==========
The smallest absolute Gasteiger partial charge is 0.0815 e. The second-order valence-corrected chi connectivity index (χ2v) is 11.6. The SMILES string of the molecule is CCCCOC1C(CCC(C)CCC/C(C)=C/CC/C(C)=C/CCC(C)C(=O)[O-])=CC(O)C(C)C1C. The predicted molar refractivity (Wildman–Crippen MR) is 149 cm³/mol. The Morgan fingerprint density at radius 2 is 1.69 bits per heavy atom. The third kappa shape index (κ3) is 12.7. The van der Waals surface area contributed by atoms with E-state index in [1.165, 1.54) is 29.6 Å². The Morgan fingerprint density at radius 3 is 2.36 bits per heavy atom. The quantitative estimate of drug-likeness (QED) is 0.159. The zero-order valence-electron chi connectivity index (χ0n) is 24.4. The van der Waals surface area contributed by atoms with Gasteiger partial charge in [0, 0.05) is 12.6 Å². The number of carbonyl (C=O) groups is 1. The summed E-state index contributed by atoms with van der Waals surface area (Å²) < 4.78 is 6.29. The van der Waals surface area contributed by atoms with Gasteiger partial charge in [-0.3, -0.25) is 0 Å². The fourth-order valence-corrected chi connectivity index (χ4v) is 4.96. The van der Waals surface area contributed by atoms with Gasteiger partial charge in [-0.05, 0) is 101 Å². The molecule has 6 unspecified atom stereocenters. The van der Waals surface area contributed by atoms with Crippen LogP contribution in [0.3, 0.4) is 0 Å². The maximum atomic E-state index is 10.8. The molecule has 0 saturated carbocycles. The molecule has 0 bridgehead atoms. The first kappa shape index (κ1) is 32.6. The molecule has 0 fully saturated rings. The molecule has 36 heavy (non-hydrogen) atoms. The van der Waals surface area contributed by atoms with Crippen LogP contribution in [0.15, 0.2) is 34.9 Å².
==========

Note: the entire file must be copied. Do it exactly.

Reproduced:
The smallest absolute Gasteiger partial charge is 0.0815 e. The second-order valence-corrected chi connectivity index (χ2v) is 11.6. The SMILES string of the molecule is CCCCOC1C(CCC(C)CCC/C(C)=C/CC/C(C)=C/CCC(C)C(=O)[O-])=CC(O)C(C)C1C. The predicted molar refractivity (Wildman–Crippen MR) is 149 cm³/mol. The Morgan fingerprint density at radius 2 is 1.69 bits per heavy atom. The third kappa shape index (κ3) is 12.7. The van der Waals surface area contributed by atoms with E-state index in [1.165, 1.54) is 29.6 Å². The Morgan fingerprint density at radius 3 is 2.36 bits per heavy atom. The quantitative estimate of drug-likeness (QED) is 0.159. The zero-order valence-electron chi connectivity index (χ0n) is 24.4. The van der Waals surface area contributed by atoms with Gasteiger partial charge in [0, 0.05) is 12.6 Å². The number of carbonyl (C=O) groups is 1. The summed E-state index contributed by atoms with van der Waals surface area (Å²) < 4.78 is 6.29. The van der Waals surface area contributed by atoms with Gasteiger partial charge in [-0.3, -0.25) is 0 Å². The fourth-order valence-corrected chi connectivity index (χ4v) is 4.96. The van der Waals surface area contributed by atoms with Gasteiger partial charge in [-0.05, 0) is 101 Å². The molecule has 6 unspecified atom stereocenters. The van der Waals surface area contributed by atoms with Crippen LogP contribution in [0.3, 0.4) is 0 Å². The maximum atomic E-state index is 10.8. The molecule has 0 saturated carbocycles. The molecule has 0 bridgehead atoms. The first kappa shape index (κ1) is 32.6. The molecule has 0 fully saturated rings. The molecule has 36 heavy (non-hydrogen) atoms. The van der Waals surface area contributed by atoms with Crippen LogP contribution in [0.15, 0.2) is 34.9 Å².